When the police chief in the area was contacted, he said he could not confirm the accuracy of the story but stated that the ‘goat’ was now in custody. Tell me where else on earth could this happen today? Where in the contemporary world could the police arrest and keep a goat in custody? Did the police interrogate the ‘goat’? Did it eventually face charges? Was it brought to court?
You may have heard that some hunters in Bornu state have gone in search of the missing girls? They have joined the rescue efforts, not with satellite or drone technology but with magic charms ”amulets of herbs and other substances wrapped in leather pouches as well as cowrie shells, animal teeth and leather bracelets”. They claim these charms will protect them from the bullets of Boko Haram militants. Will they? If the anti-bullet charms are effective, why should Nigeria waste money buying bullet proof vests, vans and armoured cars for the police and the army? Why should Nigeria expend resources securing foreign military assistance? In fact why do we need up to 500 hunters with anti -bullet charms in the first place? Two or three of them should be enough to take on and defeat Boko Haram militants and rescue the girls.
Well, these superstitious absurdities are not only to be found in Nigeria.
In Burkina Faso a man was accused of using magic to steal the genitals of another man. The two men has some misunderstanding at a local resturant and this led to a fight. One of them claimed in the cause of the fight that the genitals had been stolen.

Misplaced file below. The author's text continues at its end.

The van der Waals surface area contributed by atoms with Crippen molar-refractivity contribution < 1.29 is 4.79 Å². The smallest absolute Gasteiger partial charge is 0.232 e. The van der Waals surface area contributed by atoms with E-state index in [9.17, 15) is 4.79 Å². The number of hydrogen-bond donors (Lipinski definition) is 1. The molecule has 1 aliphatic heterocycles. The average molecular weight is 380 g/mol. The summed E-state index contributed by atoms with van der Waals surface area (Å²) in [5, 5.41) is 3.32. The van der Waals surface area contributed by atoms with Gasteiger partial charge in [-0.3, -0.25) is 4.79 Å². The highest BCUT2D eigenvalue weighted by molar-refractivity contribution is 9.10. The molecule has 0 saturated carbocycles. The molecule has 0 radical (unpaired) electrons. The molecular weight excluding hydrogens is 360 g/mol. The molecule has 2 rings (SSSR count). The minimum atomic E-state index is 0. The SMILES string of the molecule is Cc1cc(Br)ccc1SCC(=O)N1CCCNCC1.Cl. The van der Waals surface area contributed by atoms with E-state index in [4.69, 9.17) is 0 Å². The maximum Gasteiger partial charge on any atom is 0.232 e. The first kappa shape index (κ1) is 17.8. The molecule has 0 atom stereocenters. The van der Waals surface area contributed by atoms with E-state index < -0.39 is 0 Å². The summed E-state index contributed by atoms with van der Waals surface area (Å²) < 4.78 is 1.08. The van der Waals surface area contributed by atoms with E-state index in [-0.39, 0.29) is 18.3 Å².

The accused man called the police for protection but before they arrived at the scene, a local mob had lynched him. Complaints of genital disappearance are common in other parts of Africa- in Nigeria, Ghana, Congo DRC etc. When men claim that their genitals have been stolen, it does not mean that the organ has disappeared. The organ is still there but the claim is that their sexual power has gone; that it has been magically removed. This complaint often leads to the accused receiving a beating or even being lynched. The belief is not only that some people can magically ‘steal’ the sexual potency of others or as is often claimed cause their penis to disappear, the ‘thieves’ are also accused of using the ‘genitals’ for ritual sacrifice which can make them rich or prosperous.
But there has never been any confirmed case of genital theft or penis disappearance. Claims of genitals stealing are often later discovered to be a hoax. But the belief remains very strong and often leads to murder or maltreatment of accused persons.
Now think about it. Where is Africa heading to with all these superstition-based abuses, absurdities and atrocities? Can Africans realize a civilized and enlightened society in this 21st century with this cognitive baggage, these pervasive dark age irrationalisms? But I must add that there is some light at the end of this dark tunnel of superstition. Many skeptics and freethought groups and activists are emerging in the region. Today, we have active groups in Uganda, Ghana, Nigeria, South Africa, Malawi, Kenya etc that are campaigning against superstitious and irrational beliefs.
But will the emerging trend of skeptical activism overwhelm the rage of dogma, superstition or magic? Only time will tell.
Leo is on a speaking tour in the US next month: details here.